With phacoemulsification and foldable lens implants, surgical incisions are very small, and no sutures are required. If all goes well, you'll heal fast and your vision will start to improve within a few days. If your surgery requires a larger incision and sutures, full healing can take up to eight weeks.
Normally you can go home on the same day of your surgery, but you won't be able to drive, so make sure to arrange for a ride home. It's also a good idea to make sure you have necessary help because your doctor may limit activities such as bending and lifting for a few days. You'll typically see your eye doctor the next day, the following week and then again after a month so that he or she can check the healing progress.
It's normal to feel itching and mild discomfort for a couple of days after surgery. Avoid rubbing or pressing on your eye. Clean your eyelids with tissue or cotton balls to remove any crusty discharge. You may wear an eye patch or protective shield the day of surgery. Your doctor may prescribe medications to prevent infection and control eye pressure. After a couple of days, all discomfort should disappear. Often, complete healing occurs within eight weeks.
Contact your doctor immediately if you experience any of the following signs or symptoms after cataract surgery:
- Vision loss
- Pain that persists despite the use of over-the-counter pain medications
- Increased eye redness
- Light flashes or multiple spots (floaters) in front of your eye
- Nausea, vomiting or excessive coughing
If you have cataracts in both eyes, your doctor will treat one eye at a time, and it's usually a month or two before you can schedule surgery for the other eye.
Following the day of surgery:
Please note: The above guide is to be used for reference only. Please follow the specific medical advice of your doctor.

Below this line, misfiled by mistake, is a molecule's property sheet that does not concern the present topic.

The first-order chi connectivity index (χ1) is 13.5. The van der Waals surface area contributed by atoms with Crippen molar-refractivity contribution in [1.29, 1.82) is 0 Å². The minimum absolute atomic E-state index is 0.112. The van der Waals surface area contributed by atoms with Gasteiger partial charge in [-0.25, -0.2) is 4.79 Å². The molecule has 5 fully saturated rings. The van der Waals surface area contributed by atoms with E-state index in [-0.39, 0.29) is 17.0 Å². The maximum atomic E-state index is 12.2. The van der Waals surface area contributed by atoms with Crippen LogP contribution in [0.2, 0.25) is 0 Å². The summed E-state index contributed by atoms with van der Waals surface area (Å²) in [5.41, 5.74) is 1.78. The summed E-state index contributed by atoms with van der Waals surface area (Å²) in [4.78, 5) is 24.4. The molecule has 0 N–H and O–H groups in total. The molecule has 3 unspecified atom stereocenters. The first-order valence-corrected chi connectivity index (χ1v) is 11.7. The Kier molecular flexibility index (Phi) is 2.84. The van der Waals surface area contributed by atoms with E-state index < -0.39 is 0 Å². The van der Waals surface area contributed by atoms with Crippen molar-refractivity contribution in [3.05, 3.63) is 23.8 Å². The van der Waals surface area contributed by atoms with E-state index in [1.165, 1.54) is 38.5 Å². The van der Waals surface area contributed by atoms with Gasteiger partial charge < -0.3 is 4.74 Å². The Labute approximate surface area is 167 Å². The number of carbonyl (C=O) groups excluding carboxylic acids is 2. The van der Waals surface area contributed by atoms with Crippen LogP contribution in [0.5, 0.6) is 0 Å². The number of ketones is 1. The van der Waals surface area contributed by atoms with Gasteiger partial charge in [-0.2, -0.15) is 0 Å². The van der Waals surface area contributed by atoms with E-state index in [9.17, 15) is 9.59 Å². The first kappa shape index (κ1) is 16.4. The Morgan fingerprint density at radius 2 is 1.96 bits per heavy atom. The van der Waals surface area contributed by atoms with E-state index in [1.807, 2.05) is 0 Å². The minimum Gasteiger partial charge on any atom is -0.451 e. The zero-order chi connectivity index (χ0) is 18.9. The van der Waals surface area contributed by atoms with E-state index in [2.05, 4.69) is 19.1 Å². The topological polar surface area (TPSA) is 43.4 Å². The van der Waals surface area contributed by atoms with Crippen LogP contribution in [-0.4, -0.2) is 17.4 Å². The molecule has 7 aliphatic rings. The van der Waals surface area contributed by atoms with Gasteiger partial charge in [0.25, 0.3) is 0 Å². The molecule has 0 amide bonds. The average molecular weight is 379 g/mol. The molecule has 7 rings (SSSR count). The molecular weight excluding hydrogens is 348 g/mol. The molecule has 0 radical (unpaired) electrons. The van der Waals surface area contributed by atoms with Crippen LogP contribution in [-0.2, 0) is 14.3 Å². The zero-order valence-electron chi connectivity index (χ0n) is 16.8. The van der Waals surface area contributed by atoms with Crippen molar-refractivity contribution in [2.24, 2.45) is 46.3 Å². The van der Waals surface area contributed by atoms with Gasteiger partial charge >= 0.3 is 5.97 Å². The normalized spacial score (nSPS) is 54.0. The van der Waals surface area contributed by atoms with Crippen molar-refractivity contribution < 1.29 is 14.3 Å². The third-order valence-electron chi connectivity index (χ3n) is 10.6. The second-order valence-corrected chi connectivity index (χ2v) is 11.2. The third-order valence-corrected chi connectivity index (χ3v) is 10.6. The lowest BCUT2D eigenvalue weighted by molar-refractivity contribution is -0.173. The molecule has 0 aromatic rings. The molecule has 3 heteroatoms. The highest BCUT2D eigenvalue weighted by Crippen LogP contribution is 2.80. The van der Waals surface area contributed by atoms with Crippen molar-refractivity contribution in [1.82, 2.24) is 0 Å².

Recovering from cataract surgery
- Try not to touch or rub your eye.
- Keep soap and shampoo out of your eyes (it's sensible to avoid washing your hair for the first few days).
- In the first few weeks after the operation, avoid heavy lifting or strenuous exercise as this can increase the pressure in your eye and could put a strain on your healing scar.
- If you suffer more than mild pain, or you experience loss of vision or increasing redness of your eye, you should contact your hospital for advice.
After the operation
Risks of cataract surgery
- After phacoemulsification, the lens casing that is left in the eye to support the implant may thicken and become cloudy. This is called posterior capsular opacification and begins gradually, usually months or years after the operation. It results in reduced vision similar to a cataract. A relatively simple laser treatment can be used to correct it.
- The lens capsule may tear, which can result in reduced vision.
- A bit of the lens with the cataract may be displaced into the back of the eye, requiring another operation to remove it.
- You may have bleeding inside your eye.
- The implant may dislocate, requiring a further operation.
Your retina may be damaged during the operation, which could make you blind in that eye, but this is rare.
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